The Battle of Alberta has all the makings of a classic | CBC Sports
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This is what Gary Bettman wanted. The divisional NHL playoff format is often criticized, but its ultimate goal is to produce rivalry series. And by that standard, in 2022, the format succeeded.
In the East, the Lightning and Panthers will drop the puck on an intrastate playoff matchup for the second straight season.
But our focus is on the West, where the Flames and Oilers will meet in the post-season for the first time since 1991. The winner earns a berth to the conference final (against either the Avalanche or Blues) and moves one step closer to becoming the first Canadian team to hoist the Stanley Cup since 1993.
The Battle of Alberta begins with Game 1 tomorrow at 9:30 p.m. ET. Each game will be available on CBC TV, CBCSports.ca and the CBC Sports app. Here’s the tale of the tape:
Each team earned a pair of regulation wins, with total goals favouring the Flames 17-16. Calgary won the most recent meeting 9-5 in a game where Oilers goalie Mike Smith even picked up a roughing penalty against — you guessed it — Matthew Tkachuk. We’ll take seven more like that, please.
WATCH | Memorable moments from the Battle of Alberta:
On paper, it’s tough to beat the collection of offensive firepower in this series, which features four 100-point scorers: Edmonton’s Connor McDavid and Leon Draisaitl, and Calgary’s Johnny Gaudreau and Tkachuk. Individually, those players delivered in the first round — especially McDavid, whose 14 points lead the playoffs. Evander Kane, who joined Edmonton mid-season, is tops among remaining players with seven goals.
In reality, the scoring may not arrive in droves. Draisaitl reportedly played through a high-ankle sprain in Game 7 against Los Angeles, but although he didn’t skate today, Oilers head coach Jay Woodcroft said he is “available” for Game 1. The Flames, meanwhile, managed just 15 goals in their first-round series against Dallas. That’s partly due to the stellar play of Stars goalie Jake Oettinger, but the low total may also reflect Calgary head coach Darryl Sutter, whose signature tight-checking, low-event playoff style has helped him win more Game 7s than any coach in history.
The Flames may not possess that typical No. 1 defenceman you see on many Stanley Cup champions, but a team-wide commitment to structure helped them allow the third-fewest goals during the regular season. Much of their defensive help comes up front, and accordingly, centre Elias Lindholm was named one of three finalists for the Selke Trophy as the league’s best defensive forward today. Reliable D-man Chris Tanev missed Game 7 with an injury, but he’s been on the ice in the leadup to the second round.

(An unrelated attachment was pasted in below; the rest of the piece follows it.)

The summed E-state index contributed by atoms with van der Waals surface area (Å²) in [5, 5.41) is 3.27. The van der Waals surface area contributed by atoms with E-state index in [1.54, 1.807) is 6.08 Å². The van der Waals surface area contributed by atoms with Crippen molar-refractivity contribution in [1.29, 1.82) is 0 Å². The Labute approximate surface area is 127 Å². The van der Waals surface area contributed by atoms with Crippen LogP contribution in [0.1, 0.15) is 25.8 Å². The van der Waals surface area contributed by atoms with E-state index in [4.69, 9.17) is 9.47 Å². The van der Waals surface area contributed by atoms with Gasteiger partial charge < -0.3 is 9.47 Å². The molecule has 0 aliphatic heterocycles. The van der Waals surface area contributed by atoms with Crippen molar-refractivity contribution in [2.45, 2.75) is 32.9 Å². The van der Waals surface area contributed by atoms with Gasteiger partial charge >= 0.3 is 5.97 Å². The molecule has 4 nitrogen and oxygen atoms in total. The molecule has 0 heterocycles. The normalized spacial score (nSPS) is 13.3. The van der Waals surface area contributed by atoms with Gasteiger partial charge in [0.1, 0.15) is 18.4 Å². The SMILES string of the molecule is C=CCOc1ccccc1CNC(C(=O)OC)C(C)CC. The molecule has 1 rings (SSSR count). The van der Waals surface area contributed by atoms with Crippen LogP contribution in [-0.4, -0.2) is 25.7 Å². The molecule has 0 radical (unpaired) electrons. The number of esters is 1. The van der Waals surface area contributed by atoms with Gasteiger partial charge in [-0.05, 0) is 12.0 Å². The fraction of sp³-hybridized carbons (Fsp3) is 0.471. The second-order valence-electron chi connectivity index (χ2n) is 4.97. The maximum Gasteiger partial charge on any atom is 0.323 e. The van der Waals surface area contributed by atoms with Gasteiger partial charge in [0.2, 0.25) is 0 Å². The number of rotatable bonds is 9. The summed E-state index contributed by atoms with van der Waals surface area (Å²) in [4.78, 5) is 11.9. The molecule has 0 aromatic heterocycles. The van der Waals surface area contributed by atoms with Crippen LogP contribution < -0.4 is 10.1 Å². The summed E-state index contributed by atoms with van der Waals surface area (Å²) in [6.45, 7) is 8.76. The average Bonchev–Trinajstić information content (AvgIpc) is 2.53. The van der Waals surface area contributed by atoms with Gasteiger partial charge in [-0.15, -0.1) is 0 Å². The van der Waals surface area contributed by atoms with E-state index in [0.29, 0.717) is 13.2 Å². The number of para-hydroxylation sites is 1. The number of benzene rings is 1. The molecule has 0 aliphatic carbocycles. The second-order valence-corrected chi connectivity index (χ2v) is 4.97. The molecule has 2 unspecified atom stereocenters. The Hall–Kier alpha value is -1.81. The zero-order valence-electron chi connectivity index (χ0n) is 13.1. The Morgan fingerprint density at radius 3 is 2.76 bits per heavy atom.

On the other hand, no remaining playoff team allowed more regular-season goals than the Oilers. Edmonton limited the Kings to two or fewer goals in each of its four wins, including a pair of shutouts. But it also allowed a pedestrian Los Angeles offence to tally 13 times over its three losses. The Oilers’ defensive play could be the biggest swing factor of the series.
Calgary’s Jacob Markstrom is a Vezina candidate who posted an impressive .922 save percentage in the regular season, then upped it to .943 in seven games against the Stars. He’s about as solid a bet as they come in the crease.
Edmonton’s Mike Smith is a bigger question mark. His .938 save percentage in the playoffs ranks fourth in the league, but he was closer to average in just 27 starts during an injury-riddled season. At 40, it’s fair to wonder how Smith will hold up through a playoff run.
It wouldn’t be the Battle of Alberta if things didn’t get feisty. And you know Tkachuk will find himself at the centre of some controversy — possibly opposing Edmonton’s Zack Kassian, with whom there’s an ongoing feud dating back to 2019, when Tkachuk turtled after Kassian dropped his gloves for a fight.
And Tkachuk and Kassian are just the main characters. Kane already made waves by showboating at the end of the Kings series, and former Oiler tough guy Milan Lucic lingers on the Flames’ bench.
The Flames are listed at multiple sportsbooks as -190 favourites to win the series, which implies around a 65 per cent chance of Calgary advancing. But that also seems a little high for an NHL playoff series between relatively even teams and hated rivals.
Let’s double-check with Wayne Gretzky then. He may be a little biased, but his hockey expertise is certainly undeniable. The Great One, in his first season as a studio TV analyst with TNT, even picked all eight first-round winners correctly. So who does he have surviving the Battle of Alberta? Yup, that would be the Flames.
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